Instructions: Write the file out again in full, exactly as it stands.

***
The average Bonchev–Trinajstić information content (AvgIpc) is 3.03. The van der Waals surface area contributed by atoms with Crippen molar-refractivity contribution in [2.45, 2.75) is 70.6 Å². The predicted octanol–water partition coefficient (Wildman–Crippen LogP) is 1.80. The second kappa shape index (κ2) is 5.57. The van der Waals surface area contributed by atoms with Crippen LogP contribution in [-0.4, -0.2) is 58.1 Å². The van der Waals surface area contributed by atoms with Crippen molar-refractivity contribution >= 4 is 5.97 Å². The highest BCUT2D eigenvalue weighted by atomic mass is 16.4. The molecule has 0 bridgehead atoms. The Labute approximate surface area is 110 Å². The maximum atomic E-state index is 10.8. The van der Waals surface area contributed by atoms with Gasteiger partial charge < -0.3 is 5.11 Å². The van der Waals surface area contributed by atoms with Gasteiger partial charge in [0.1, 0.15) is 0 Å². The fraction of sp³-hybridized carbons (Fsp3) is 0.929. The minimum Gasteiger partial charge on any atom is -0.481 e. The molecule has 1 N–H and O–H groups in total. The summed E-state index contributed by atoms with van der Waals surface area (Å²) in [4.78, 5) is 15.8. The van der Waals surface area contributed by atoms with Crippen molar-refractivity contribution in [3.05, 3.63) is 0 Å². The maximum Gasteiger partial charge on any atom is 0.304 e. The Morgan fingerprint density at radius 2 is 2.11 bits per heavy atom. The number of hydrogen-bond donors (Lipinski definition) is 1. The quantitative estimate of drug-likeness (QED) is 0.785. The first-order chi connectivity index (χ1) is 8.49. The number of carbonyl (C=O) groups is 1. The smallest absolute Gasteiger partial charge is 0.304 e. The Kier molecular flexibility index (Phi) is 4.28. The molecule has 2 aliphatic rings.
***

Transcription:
The average Bonchev–Trinajstić information content (AvgIpc) is 3.03. The van der Waals surface area contributed by atoms with Crippen molar-refractivity contribution in [2.45, 2.75) is 70.6 Å². The predicted octanol–water partition coefficient (Wildman–Crippen LogP) is 1.80. The second kappa shape index (κ2) is 5.57. The van der Waals surface area contributed by atoms with Crippen LogP contribution in [-0.4, -0.2) is 58.1 Å². The van der Waals surface area contributed by atoms with Crippen molar-refractivity contribution >= 4 is 5.97 Å². The highest BCUT2D eigenvalue weighted by atomic mass is 16.4. The molecule has 0 bridgehead atoms. The Labute approximate surface area is 110 Å². The maximum atomic E-state index is 10.8. The van der Waals surface area contributed by atoms with Gasteiger partial charge < -0.3 is 5.11 Å². The van der Waals surface area contributed by atoms with Gasteiger partial charge in [0.1, 0.15) is 0 Å². The fraction of sp³-hybridized carbons (Fsp3) is 0.929. The minimum Gasteiger partial charge on any atom is -0.481 e. The molecule has 1 N–H and O–H groups in total. The summed E-state index contributed by atoms with van der Waals surface area (Å²) in [4.78, 5) is 15.8. The van der Waals surface area contributed by atoms with Crippen molar-refractivity contribution in [3.05, 3.63) is 0 Å². The maximum Gasteiger partial charge on any atom is 0.304 e. The Morgan fingerprint density at radius 2 is 2.11 bits per heavy atom. The number of hydrogen-bond donors (Lipinski definition) is 1. The quantitative estimate of drug-likeness (QED) is 0.785. The first-order chi connectivity index (χ1) is 8.49. The number of carbonyl (C=O) groups is 1. The smallest absolute Gasteiger partial charge is 0.304 e. The Kier molecular flexibility index (Phi) is 4.28. The molecule has 2 aliphatic rings.